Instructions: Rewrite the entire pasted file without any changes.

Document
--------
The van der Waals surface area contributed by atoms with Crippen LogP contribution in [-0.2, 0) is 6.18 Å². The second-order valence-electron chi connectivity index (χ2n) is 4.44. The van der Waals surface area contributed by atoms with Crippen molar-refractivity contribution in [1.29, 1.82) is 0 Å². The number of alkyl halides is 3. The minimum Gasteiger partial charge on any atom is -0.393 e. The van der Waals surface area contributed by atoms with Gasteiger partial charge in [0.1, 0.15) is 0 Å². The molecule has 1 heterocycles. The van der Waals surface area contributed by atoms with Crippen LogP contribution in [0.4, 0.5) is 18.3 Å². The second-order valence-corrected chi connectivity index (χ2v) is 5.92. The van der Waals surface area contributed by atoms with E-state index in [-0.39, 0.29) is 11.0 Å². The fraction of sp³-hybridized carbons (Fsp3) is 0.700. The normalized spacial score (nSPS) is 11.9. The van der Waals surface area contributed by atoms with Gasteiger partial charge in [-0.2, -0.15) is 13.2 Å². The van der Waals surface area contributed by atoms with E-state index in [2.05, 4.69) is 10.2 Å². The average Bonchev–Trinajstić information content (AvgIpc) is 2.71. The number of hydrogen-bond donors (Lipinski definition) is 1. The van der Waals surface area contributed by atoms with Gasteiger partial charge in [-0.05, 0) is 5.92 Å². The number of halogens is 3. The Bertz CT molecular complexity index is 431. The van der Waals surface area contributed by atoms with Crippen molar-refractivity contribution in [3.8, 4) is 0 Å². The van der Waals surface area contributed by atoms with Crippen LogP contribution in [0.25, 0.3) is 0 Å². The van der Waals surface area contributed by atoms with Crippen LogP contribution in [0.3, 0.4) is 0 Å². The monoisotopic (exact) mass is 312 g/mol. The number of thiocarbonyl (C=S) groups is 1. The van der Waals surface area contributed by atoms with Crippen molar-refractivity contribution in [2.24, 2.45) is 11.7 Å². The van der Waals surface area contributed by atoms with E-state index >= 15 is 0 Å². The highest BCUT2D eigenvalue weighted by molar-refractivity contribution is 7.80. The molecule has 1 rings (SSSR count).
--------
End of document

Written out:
The van der Waals surface area contributed by atoms with Crippen LogP contribution in [-0.2, 0) is 6.18 Å². The second-order valence-electron chi connectivity index (χ2n) is 4.44. The van der Waals surface area contributed by atoms with Crippen molar-refractivity contribution in [1.29, 1.82) is 0 Å². The number of alkyl halides is 3. The minimum Gasteiger partial charge on any atom is -0.393 e. The van der Waals surface area contributed by atoms with Gasteiger partial charge in [0.1, 0.15) is 0 Å². The molecule has 1 heterocycles. The van der Waals surface area contributed by atoms with Crippen LogP contribution in [0.4, 0.5) is 18.3 Å². The second-order valence-corrected chi connectivity index (χ2v) is 5.92. The van der Waals surface area contributed by atoms with E-state index in [-0.39, 0.29) is 11.0 Å². The fraction of sp³-hybridized carbons (Fsp3) is 0.700. The normalized spacial score (nSPS) is 11.9. The van der Waals surface area contributed by atoms with Gasteiger partial charge in [-0.2, -0.15) is 13.2 Å². The van der Waals surface area contributed by atoms with E-state index in [2.05, 4.69) is 10.2 Å². The average Bonchev–Trinajstić information content (AvgIpc) is 2.71. The number of hydrogen-bond donors (Lipinski definition) is 1. The van der Waals surface area contributed by atoms with Gasteiger partial charge in [-0.05, 0) is 5.92 Å². The number of halogens is 3. The Bertz CT molecular complexity index is 431. The van der Waals surface area contributed by atoms with Crippen molar-refractivity contribution in [3.8, 4) is 0 Å². The van der Waals surface area contributed by atoms with Crippen LogP contribution in [0.25, 0.3) is 0 Å². The van der Waals surface area contributed by atoms with Crippen LogP contribution in [0.3, 0.4) is 0 Å². The monoisotopic (exact) mass is 312 g/mol. The number of thiocarbonyl (C=S) groups is 1. The van der Waals surface area contributed by atoms with Crippen molar-refractivity contribution in [2.24, 2.45) is 11.7 Å². The van der Waals surface area contributed by atoms with E-state index >= 15 is 0 Å². The highest BCUT2D eigenvalue weighted by molar-refractivity contribution is 7.80. The molecule has 1 rings (SSSR count).